http://www.youtube.com/watch?v=dupznRIupoEKitty , we are fighting for change.
    Dana Hoffman

  2. Dennis:

    I don’t know if this is helpful, but I am quoting directly from the report as follows:

    “A 2008 Legislative Audit Bureau report estimated that among 17-year-old offenders in the jurisdiction of adult criminal courts, more than 43 percent were
    incarcerated again within three years of release. This compares to 16.2 percent of juveniles 16 or younger and 18.5 percent of adults. While these 17-year-olds may have characteristics that make them more prone to repeat offenses or have needs that cannot be met under the current system, their substantially higher rates of recidivism indicate a failure of rehabilitation programming in the adult
    correctional system. We were unable to find estimates of recidivism rates for juveniles (age to 10 and 15) waived to adult courts. However, the differences in rates between 17-year-olds and older adult offenders suggest that the current
    treatment options available in the adult corrections system are inadequate for the rehabilitation of younger offenders (WLAB, 2008).”

    I did a reference check on this publication and I did not find any publication disputing the findings. If you can find it I would greatly appreciate you giving it to me. It could be possible that Wisconsin did a follow-up legislative audit and corrected its own initial report, but it did not get published (any maybe it came across your desk).

    Regardless, there is so many studies showing the ineffectiveness of transfer laws, and especially on this issue of high recidivist rates among youth transferred. You could imagine my editor having a fit if I quoted all of them, but here are a few more I gathered from a literature review by UCLA School of Law Juvenile Justice Project (which, by the way, begins citing the Wisconsin audit:

    “In Wisconsin, where all 17-year-olds are subject to adult jurisdiction, a legislative study found that those offenders were reincarcerated much more often than either adults or non-transferred juveniles.176
    Within a three year timeframe, transferred juveniles reoffended at more than double the rate of adults. Wisconsin is not the only state to experience increased recidivism as a result of transfer laws. A compilation of statistics from 15 states indicates that juveniles released from state prisons are rearrested at a rate of 82%, a rate 16% higher than their adult counterparts.177 Studies focusing on individual states produced similar results. Violent
    juvenile offenders in New York subject to transfer reoffended at a higher rate and more quickly than similar juvenile offenders not subject to transfer in New Jersey.178 Youth tried as adults in Pennsylvania were more likely to be rearrested after their release, and for more serious crimes, than youth prosecuted in juvenile court.179 Minnesota youth tried as adults were 16% more likely than their peers tried in juvenile court to reoffend within 2 years of release.”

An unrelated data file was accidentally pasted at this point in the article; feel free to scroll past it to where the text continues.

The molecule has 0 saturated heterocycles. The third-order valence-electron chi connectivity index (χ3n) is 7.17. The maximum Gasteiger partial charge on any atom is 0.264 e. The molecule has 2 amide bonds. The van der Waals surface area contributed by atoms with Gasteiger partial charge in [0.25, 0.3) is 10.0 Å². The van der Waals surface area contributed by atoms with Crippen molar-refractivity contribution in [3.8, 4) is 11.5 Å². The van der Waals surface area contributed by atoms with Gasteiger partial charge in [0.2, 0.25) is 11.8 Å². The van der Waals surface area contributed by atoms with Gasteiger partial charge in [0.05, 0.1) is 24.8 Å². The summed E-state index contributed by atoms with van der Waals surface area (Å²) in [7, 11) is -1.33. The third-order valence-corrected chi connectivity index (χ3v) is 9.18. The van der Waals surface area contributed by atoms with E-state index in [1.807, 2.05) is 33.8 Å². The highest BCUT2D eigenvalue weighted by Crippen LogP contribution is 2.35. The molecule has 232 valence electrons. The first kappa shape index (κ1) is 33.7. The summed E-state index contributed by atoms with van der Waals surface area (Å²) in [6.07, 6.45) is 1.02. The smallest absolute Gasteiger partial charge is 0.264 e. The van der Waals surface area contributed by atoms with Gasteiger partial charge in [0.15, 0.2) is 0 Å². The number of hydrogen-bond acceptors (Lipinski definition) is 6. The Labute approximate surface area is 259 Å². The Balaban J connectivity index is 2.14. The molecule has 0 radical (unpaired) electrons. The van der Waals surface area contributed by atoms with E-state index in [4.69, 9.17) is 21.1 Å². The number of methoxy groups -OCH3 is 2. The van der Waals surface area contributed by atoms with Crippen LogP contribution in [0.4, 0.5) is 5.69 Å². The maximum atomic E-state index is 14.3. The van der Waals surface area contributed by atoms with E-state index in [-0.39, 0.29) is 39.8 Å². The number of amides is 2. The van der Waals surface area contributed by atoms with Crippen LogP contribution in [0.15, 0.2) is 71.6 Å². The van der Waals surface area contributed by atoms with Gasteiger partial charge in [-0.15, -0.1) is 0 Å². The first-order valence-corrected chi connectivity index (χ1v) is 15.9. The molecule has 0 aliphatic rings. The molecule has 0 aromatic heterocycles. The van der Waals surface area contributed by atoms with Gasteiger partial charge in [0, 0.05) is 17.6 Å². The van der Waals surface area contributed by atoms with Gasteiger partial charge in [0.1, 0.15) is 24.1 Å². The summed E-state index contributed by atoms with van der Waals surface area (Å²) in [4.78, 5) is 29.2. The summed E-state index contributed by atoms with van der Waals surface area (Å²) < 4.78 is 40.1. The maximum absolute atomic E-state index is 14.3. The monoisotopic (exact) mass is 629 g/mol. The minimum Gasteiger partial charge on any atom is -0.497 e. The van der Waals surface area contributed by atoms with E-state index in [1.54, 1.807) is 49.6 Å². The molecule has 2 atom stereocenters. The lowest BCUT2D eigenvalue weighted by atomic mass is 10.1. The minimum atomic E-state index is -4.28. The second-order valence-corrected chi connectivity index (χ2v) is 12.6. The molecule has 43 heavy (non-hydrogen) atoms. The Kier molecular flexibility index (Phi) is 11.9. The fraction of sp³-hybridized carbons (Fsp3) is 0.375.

In all fairness, there is a single state that reported favorable recidivist rates for transferred youth. You can find that in yet another comprehensive report on the topis as follows:

    Steiner & Wright, supra; Woolard, supra; COALITION FOR JUVENILE JUSTICE, CHILDHOOD ON TRIAL: THE

    Anyway, please let me know what you find so I can make my corrections and add it to my library. Thanks for your thoughts and observations and helping me stay on track.


  3. Judge Teske;
    You refer to a study in Wisconsin “In a study several years later it was found that the recidivism rate for 17 year olds charged in adult court was 48 percent”.
    Which study are you referring to?
    The only one I am familiar with in Wisconsin is seriously flawed as it did not include any 17 year olds that a) had the original charges reduced to an ordinance
    b)had been placed in a deferred prosecution program and successfully completed it
    c)had been convicted and had their conviction expunged under the youthful offender provisions.
    In short, the study did not include many offenders who were most likely not to recidivate.
    If this is the same study you are referring to, you may want to look at the methodology of the study before you quote it.

  4. I totally agree with this 100%. How are rebellious teens supposed to learn from their actions when they are locked up with the adults? These newly convicted fearful teens most likely will adapt to their new environment by looking up to the adults in prison. When children misbehave we show them what they did wrong and slightly reprimand them… we do not make them suffer, because that negative reinforcement would produce bad results as well. I am 18 years old and can admit that within a desperate situation i still look for guidance, so will others regardless of whether its from a reliable source or not.